With players dominating at a younger age, will Lord Stanley become a sippy cup?
I’ve been noticing that the peak of NHL players has significantly shifted in my lifetime. When I was growing up, the peak age for NHL players was between 25 and 30. Evidence indicates this has changed dramatically over the past decade, to the point where I’m testing a new theory that the peak age for NHL players has shifted to be between 18 and 25.
Why the shift?
A lot of reasons. National teams are turning out draft-ready 18-year-olds who not only have the bodies of pros, but who’ve probably done multiple media training classes before finishing high school. Post lockout, the game has gotten faster, and these kids have grown up during the non-obstruction era and capitalized on it. Gone is the era of saying a young player needs to “do his time” or “learn how to be a pro.” We’ve been spoiled with “generational talents” seemingly one season after the next, and it seems that the best rookies are consistently able to make meaningful contributions in their very first seasons.
I’ve decided to test my theory about peak NHL performance aging down. I’ve decided to gamble on the NHL Playoffs using the cumulative average age of teams as the tiebreaker; I’ll put my money on the younger team. I’ve looked at the numbers two ways: first I’m looking at the average age of just the top six forwards and top four defensemen who play the most minutes. Secondly, I also looked at the average age of the entire playoff roster, excluding goalies.
I’m using the “age gap” only as a tiebreaker in betting, so there needs to be a meaningful difference to make a wage based on average age. For instance, both Calgary and Colorado are extremely young squads (making this my favorite first-round series), but the difference in average age isn’t statistically significant enough to sway my bet. Similarly, the average age of the Blue Jackets top six/top four is 1.8 years younger than the Lightning, but when you look at the full rosters, they’re exactly the same—an average age of 25.6. In that scenario, I’m not going to pick the #8 seed over one of the best teams in recent history based on a one-year age gap of their top players.
But there are four series I’m picking based on age difference, betting on the younger squads.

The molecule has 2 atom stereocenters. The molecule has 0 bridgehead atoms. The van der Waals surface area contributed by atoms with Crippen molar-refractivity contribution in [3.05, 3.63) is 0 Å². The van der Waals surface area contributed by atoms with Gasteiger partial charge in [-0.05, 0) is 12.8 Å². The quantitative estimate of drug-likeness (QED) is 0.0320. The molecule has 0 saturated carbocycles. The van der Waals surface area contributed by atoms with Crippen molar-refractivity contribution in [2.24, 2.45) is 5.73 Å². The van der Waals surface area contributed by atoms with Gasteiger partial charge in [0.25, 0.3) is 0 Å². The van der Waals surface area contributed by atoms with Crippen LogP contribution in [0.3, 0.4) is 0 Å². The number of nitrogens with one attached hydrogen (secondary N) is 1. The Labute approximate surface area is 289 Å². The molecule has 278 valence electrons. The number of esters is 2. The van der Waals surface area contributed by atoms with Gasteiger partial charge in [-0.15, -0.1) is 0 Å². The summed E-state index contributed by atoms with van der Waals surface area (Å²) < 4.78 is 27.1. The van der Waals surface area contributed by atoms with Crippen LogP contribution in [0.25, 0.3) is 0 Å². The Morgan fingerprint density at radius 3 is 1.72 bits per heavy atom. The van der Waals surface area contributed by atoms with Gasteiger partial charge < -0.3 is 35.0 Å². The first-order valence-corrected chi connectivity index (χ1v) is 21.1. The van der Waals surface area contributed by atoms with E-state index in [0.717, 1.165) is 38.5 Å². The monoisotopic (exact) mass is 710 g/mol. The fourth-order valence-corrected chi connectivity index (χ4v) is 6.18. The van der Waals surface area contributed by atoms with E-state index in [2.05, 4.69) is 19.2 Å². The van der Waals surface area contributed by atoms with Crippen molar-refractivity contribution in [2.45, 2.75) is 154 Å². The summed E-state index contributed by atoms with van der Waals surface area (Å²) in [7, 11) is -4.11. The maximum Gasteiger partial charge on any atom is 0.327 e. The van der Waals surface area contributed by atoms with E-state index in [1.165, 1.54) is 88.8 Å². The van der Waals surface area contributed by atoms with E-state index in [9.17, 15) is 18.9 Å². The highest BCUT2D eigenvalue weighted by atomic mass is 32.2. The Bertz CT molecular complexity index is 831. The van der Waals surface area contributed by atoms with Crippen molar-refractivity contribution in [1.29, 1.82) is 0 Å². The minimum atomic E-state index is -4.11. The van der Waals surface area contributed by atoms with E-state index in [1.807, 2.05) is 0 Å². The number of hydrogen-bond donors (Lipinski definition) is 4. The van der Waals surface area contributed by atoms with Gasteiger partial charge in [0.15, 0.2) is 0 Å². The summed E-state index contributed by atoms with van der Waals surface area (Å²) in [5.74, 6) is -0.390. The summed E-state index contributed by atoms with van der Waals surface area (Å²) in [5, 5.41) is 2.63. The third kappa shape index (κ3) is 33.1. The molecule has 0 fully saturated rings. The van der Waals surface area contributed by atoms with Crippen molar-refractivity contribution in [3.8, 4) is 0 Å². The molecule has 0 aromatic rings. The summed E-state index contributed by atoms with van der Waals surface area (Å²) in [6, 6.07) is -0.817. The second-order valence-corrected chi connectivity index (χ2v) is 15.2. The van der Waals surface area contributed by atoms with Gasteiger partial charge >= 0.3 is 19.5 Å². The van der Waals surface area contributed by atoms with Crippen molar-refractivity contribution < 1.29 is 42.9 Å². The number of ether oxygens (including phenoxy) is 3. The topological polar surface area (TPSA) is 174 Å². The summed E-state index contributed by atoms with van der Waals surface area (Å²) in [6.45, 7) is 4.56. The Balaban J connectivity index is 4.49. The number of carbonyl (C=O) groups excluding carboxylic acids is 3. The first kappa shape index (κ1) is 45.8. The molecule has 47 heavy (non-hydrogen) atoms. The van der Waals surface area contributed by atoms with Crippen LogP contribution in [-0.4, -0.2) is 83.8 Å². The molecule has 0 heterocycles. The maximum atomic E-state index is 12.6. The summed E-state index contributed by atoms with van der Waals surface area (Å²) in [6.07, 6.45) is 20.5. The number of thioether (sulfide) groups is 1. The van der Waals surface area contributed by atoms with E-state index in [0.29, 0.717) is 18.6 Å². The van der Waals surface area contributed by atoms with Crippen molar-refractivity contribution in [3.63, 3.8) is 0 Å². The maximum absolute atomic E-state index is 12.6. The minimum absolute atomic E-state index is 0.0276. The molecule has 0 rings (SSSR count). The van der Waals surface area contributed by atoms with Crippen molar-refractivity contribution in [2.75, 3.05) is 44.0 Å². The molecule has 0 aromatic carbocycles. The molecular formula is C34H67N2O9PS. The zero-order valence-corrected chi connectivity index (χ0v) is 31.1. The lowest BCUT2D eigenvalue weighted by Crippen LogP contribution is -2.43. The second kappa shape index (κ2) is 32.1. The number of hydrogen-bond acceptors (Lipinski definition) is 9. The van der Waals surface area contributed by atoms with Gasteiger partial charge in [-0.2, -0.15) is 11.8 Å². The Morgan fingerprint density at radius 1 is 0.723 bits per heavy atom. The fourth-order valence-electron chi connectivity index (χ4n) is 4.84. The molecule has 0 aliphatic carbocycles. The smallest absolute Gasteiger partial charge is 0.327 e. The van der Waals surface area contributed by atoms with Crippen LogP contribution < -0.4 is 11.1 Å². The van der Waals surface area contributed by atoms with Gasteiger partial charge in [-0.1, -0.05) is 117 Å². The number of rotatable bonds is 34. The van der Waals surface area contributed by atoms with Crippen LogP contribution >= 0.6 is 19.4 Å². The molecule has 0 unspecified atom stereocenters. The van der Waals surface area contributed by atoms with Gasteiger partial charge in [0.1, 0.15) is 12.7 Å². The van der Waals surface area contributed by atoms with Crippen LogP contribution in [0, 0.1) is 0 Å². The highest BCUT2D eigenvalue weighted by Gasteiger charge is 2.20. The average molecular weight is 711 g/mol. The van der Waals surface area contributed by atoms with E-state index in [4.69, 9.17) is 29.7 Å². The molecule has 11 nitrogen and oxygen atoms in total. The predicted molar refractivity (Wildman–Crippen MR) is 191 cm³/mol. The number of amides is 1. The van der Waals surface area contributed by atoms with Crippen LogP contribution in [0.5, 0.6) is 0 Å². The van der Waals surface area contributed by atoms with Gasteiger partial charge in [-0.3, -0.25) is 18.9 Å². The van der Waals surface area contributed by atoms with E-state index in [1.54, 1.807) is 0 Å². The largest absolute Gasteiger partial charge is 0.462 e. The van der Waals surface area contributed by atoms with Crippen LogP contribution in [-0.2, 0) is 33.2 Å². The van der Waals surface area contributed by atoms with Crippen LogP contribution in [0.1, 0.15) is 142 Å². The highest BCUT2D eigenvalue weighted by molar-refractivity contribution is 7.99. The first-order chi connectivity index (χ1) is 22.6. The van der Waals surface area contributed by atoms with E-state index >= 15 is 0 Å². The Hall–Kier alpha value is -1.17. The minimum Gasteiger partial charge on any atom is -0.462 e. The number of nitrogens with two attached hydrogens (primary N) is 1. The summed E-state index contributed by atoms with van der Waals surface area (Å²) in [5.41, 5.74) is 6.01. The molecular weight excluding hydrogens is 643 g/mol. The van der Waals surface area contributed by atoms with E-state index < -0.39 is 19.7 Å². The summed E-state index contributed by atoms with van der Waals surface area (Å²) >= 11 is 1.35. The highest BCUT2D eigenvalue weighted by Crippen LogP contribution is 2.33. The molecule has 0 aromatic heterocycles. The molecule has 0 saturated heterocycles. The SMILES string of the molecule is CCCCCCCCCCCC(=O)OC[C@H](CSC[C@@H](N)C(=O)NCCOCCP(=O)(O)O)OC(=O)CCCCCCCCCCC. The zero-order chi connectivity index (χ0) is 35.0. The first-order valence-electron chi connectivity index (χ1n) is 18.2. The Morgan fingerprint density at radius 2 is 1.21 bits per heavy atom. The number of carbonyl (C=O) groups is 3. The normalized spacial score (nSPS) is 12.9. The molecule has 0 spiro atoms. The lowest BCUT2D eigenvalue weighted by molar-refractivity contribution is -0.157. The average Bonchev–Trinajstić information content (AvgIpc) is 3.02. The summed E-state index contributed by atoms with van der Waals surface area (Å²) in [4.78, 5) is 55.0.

I’m picking the Maple Leafs over the Bruins.
Average age of Maple Leafs Top 6 forwards/Top 4 defense = 25.9
Average age of Bruins Top 6 forwards/Top 4 defense = 27.3
Average age of entire Maple Leafs starting lineup (without goalies) = 26.1
Average age of entire Bruins starting lineup (without goalies) = 26.9
This is another series I’m excited about. I think it’s a toss-up, but I’m putting my money on the more youthful Leafs and their baby-faced assassins—Matthews, Marner, Nylander, and Reilly—to overcome old-man Chara and 30-somethings Bergeron and Marchand.
I’m picking the Hurricanes over the Capitals.
Average age of Hurricanes Top 6 forwards/Top 4 defense = 26.3
Average age of Capitals Top 6 forwards/Top 4 defense = 29.2
Average age of Hurricanes starting lineup (without goalies) = 25.1
Average age of Capitals starting lineup (without goalies) = 28.1
Okay, you were probably comfortable with me using average age as a tiebreaker between the coin flip of a series between Toronto and Boston, but am I really picking Carolina to upset the defending champion Capitals?! I am, and here’s why. The Caps have logged some serious miles this year, and Carolina is significantly younger as a squad. Whether you’re looking at the Canes top six forwards and top four defensemen or the entire roster, both boast an average age about three years younger than the Caps—not to mention the Canes underrated blueline is even younger at an average age of 24.6. So, as much as I’d like to see Ovie crappy-flop in a Washington D.C. fountain again, I’m choosing AGE before those BEAUTIES.
I’m picking the Jets over the Blues.
Average age of Jets Top 6 forwards/Top 4 defense = 26.8
Average age of Blues Top 6 forwards/Top 4 defense = 27.9
Average age of Jets starting lineup (without goalies) = 26.3
Average age of Blues starting lineup (without goalies) = 27.0
Similar to the Bruins vs. Leafs, I think most people believe the Jets vs. Blues series will be quite competitive. I’m banking on the slightly younger Jets squad to gain the slight advantage in what is likely to be a real battle.
I’m picking the Islanders over the Penguins.
Average age of Islanders Top 6 forwards/Top 4 defense = 27
Average age of Penguins Top 6 forwards/Top 4 defense = 28.2
Average age of Islanders starting lineup (without goalies) = 27.4
Average age of Penguins starting lineup (without goalies) = 28.1
I guess this one will go down about as well as picking against the Capitals, but the numbers don’t lie! That’s why I’m picking the Islanders over 31-year-old Sidney Crosby and his Penguins. Here it comes down to the Islanders top six forwards and top four defensemen having an average age that’s over a year younger than the Penguins.
Do I know if this is going to work? No idea, but I’ve been saying the NHL is a young man’s league for quite some time now, so I thought it was time to put my money where my mouth is. I’ll check back after Round 1 to let you know how this newfangled theory is working out for my pocketbook.
I’ll take Marner at 21 over Chara at 41!